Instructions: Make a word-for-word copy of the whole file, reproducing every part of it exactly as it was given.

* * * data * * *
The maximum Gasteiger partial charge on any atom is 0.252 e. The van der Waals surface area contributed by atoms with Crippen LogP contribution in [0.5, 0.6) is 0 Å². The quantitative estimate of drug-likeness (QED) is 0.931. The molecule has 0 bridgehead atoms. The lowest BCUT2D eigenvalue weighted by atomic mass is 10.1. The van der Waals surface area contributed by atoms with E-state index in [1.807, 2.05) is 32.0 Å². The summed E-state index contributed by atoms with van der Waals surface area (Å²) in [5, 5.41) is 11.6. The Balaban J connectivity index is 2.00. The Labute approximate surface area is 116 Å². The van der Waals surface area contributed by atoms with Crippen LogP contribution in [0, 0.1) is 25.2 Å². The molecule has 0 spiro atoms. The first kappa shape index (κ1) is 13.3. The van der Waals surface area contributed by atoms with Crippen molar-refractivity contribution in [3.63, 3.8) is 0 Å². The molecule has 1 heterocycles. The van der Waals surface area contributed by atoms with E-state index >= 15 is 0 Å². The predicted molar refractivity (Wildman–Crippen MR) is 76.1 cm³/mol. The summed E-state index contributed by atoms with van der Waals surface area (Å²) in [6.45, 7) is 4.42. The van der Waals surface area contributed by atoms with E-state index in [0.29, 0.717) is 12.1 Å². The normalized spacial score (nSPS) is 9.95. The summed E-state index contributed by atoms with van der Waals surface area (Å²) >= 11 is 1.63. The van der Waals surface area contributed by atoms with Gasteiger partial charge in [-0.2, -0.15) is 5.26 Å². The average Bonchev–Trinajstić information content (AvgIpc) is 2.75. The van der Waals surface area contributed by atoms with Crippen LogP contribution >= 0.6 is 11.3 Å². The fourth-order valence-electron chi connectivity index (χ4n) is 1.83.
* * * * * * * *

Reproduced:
The maximum Gasteiger partial charge on any atom is 0.252 e. The van der Waals surface area contributed by atoms with Crippen LogP contribution in [0.5, 0.6) is 0 Å². The quantitative estimate of drug-likeness (QED) is 0.931. The molecule has 0 bridgehead atoms. The lowest BCUT2D eigenvalue weighted by atomic mass is 10.1. The van der Waals surface area contributed by atoms with E-state index in [1.807, 2.05) is 32.0 Å². The summed E-state index contributed by atoms with van der Waals surface area (Å²) in [5, 5.41) is 11.6. The Balaban J connectivity index is 2.00. The Labute approximate surface area is 116 Å². The van der Waals surface area contributed by atoms with Crippen LogP contribution in [0, 0.1) is 25.2 Å². The molecule has 0 spiro atoms. The first kappa shape index (κ1) is 13.3. The van der Waals surface area contributed by atoms with Crippen molar-refractivity contribution in [3.63, 3.8) is 0 Å². The molecule has 1 heterocycles. The van der Waals surface area contributed by atoms with E-state index >= 15 is 0 Å². The predicted molar refractivity (Wildman–Crippen MR) is 76.1 cm³/mol. The summed E-state index contributed by atoms with van der Waals surface area (Å²) in [6.45, 7) is 4.42. The van der Waals surface area contributed by atoms with E-state index in [0.29, 0.717) is 12.1 Å². The normalized spacial score (nSPS) is 9.95. The summed E-state index contributed by atoms with van der Waals surface area (Å²) >= 11 is 1.63. The van der Waals surface area contributed by atoms with Gasteiger partial charge in [-0.2, -0.15) is 5.26 Å². The average Bonchev–Trinajstić information content (AvgIpc) is 2.75. The van der Waals surface area contributed by atoms with Crippen LogP contribution >= 0.6 is 11.3 Å². The fourth-order valence-electron chi connectivity index (χ4n) is 1.83.